Go Slow to Go Fast
September 19, 2013
You have to go slow to go fast. It's an expression we've all heard a thousand times in reference to business. Executives tell their employees to plan and prepare for a meeting. They often say, "Spend time getting to know your audience before the big presentation. Taking the time up front will pay off in the long run." Going slow is also valuable in our personal lives, and offers important weight loss lessons.
Why Diets Fail
Despite its ubiquity, the concept of going slow to go fast is one we struggle to entertain when it comes to losing weight. We want to lose weight NOW. Maybe we have a wedding coming up or a reunion to attend where we'd like to impress. Maybe the doctor said, "It's time to lose weight - or else."
So many people jump into the deep end, feet first. They cut all the foods they love out of their diets. They sign up for the boot camp class that they remember enjoying five years ago. They vow never to eat another Chicago pizza again, claiming, "It's only side salads and grilled chicken for me!"
And guess what? It doesn't last. This all-or-nothing approach isn't sustainable.
It's not surprising that most people who start a diet program fail. They may lose weight initially. In fact, they may feel amazing about the progress they've made. People start telling them they look great, complimenting them by saying they haven't changed since high school. But while all of this is happening, the person dieting doesn't realize that the weight-loss strategy is not sustainable for the rest of his or her life.
The endorphins, pride, and relief you feel when you see progress and a lower number on the scale is powerful. It gives you the ability to overcome lingering hunger pangs or cravings and to kindly say "no" to your grandmother's insistence that you have a slice of that warm, gooey, blueberry pie. But this ability can't last, and the extreme deprivation is unsustainable.
You get tired and have to deal with stress. When this happens, progress slows down (as it always does as you get closer to your goal weight) and motivation starts to wane. You acknowledge that what you've been doing for the last eight weeks is hard. Really hard. You find comfort in the fact that you've almost reached your goal and think you can get back to eating like a "normal" person. One way or another, you start eating like that "normal" person and gain the weight back. That "normal" person's lifestyle is how you ended up here in the first place. And herein lies the problem.
You have to make the strategies you use to lose the weight into your new "normal" and maintain those habits for the rest of your life to keep the weight off. (Gasp!) Think about what that kind of consistency and commitment means.
This is exactly why extreme diets don't work.
This is where the concept of going slow to go fast comes in handy. Lifestyle change must happen for you to sustain weight loss for the long term. Lifestyle refers to the way in which you live. Lifestyle means the things you do, the habits you keep, the choices that you make day in, day out. If you try to change the way you live drastically, you're setting yourself up for failure. Ease into those changes; pick one goal and start small. Small changes will lead to big results. Before you know it, only eating sweets when you're enjoying them socially is second nature. Asking for extra cheese doesn't even cross your mind.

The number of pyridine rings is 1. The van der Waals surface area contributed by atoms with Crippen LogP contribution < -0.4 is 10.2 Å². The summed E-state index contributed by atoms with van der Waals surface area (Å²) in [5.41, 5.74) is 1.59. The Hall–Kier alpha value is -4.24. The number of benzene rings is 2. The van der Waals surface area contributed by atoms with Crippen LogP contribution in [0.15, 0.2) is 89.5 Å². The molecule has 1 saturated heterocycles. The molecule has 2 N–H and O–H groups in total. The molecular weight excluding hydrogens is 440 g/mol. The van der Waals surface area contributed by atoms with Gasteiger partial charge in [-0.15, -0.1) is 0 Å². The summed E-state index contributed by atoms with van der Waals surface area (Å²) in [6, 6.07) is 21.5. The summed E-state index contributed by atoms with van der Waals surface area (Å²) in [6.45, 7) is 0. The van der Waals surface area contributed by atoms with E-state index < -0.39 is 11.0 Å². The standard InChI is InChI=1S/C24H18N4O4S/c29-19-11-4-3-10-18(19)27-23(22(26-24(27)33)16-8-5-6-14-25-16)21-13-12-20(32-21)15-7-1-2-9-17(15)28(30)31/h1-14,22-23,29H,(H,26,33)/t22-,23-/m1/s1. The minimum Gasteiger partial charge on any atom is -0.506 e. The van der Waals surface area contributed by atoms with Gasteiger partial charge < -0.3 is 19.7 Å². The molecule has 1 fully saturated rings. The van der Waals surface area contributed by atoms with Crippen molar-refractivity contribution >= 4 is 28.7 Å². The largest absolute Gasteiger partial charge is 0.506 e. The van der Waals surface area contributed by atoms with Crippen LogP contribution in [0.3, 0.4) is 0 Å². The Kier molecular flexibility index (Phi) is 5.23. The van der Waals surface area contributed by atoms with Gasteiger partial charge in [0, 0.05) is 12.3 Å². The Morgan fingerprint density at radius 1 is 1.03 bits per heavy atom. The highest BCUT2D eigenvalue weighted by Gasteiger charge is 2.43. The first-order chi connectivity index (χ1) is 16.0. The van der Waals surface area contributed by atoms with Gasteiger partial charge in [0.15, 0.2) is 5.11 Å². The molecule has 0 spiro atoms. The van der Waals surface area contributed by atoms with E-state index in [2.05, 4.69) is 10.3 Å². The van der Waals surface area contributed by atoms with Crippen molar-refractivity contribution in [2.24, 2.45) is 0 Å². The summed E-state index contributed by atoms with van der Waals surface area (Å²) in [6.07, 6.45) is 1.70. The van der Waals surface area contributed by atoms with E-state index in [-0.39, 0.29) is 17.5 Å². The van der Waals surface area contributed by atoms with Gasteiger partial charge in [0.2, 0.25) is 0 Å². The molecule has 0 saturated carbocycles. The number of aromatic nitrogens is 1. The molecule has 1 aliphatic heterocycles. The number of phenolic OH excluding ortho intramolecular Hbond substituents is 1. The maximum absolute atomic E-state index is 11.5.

But you won't get there by cutting all cheese from your diet and vowing never to eat dessert again. You have to start off with an awareness of how you feel after eating or a goal of always having dinner at a table, with a plate and in a chair. They may seem small and your weight loss may feel slow, but if you focus on the behaviors and the choices you make, the progress will happen. It will start to happen faster and faster and you'll be prepared to handle the "life" that tries to get in your way. All of a sudden, one day you'll see a picture of yourself from a year ago and wonder, "Who is that person? Did I ever really look like that?" The changes happen slow, but the changes are BIG, based on the weight loss lessons learned by going slow and making sustainable lifestyle shifts.
My Retrofit Experience
I was a Retrofit client myself. My Retrofit wellness expert team helped me choose where to start. I didn't try to do it all at once. I didn't (and never will) cut French fries out of my life completely. I didn't even start exercising (truly heart-pumping, sweat-producing exercise) until I had lost about half of the weight almost six months into my first year. I took it slow and started with more movement. I tried to eat more fruits and veggies at each meal. I tried to ignore the painfully slow progress on the scale so I wouldn't get frustrated. I focused on active behaviors, the things I was changing about the way I lived every day. If I decided to have some French fries, I did. And I enjoyed them, purposefully and mindfully.
And guess, what? It worked.
I started the Retrofit program in June of 2011. It took me 12 long months to reach my goal. By June 2012 I was 34 pounds lighter. I had lost 19% of my bodyweight and had gone down four sizes in clothes. It was the first summer in my entire life I had put on a bathing suit without total shame and embarrassment.
This Retrofit experience has been a HUGE change to my day-to-day life, but I didn't notice the changes taking place. The weight loss lessons were subtle. I chose to enjoy the journey and find ways to make it fun. Allowing myself the occasional treat did mean that the weight loss was slower. But now, after more than two years, I am still maintaining my weight loss and even still enjoying French fries from time to time.
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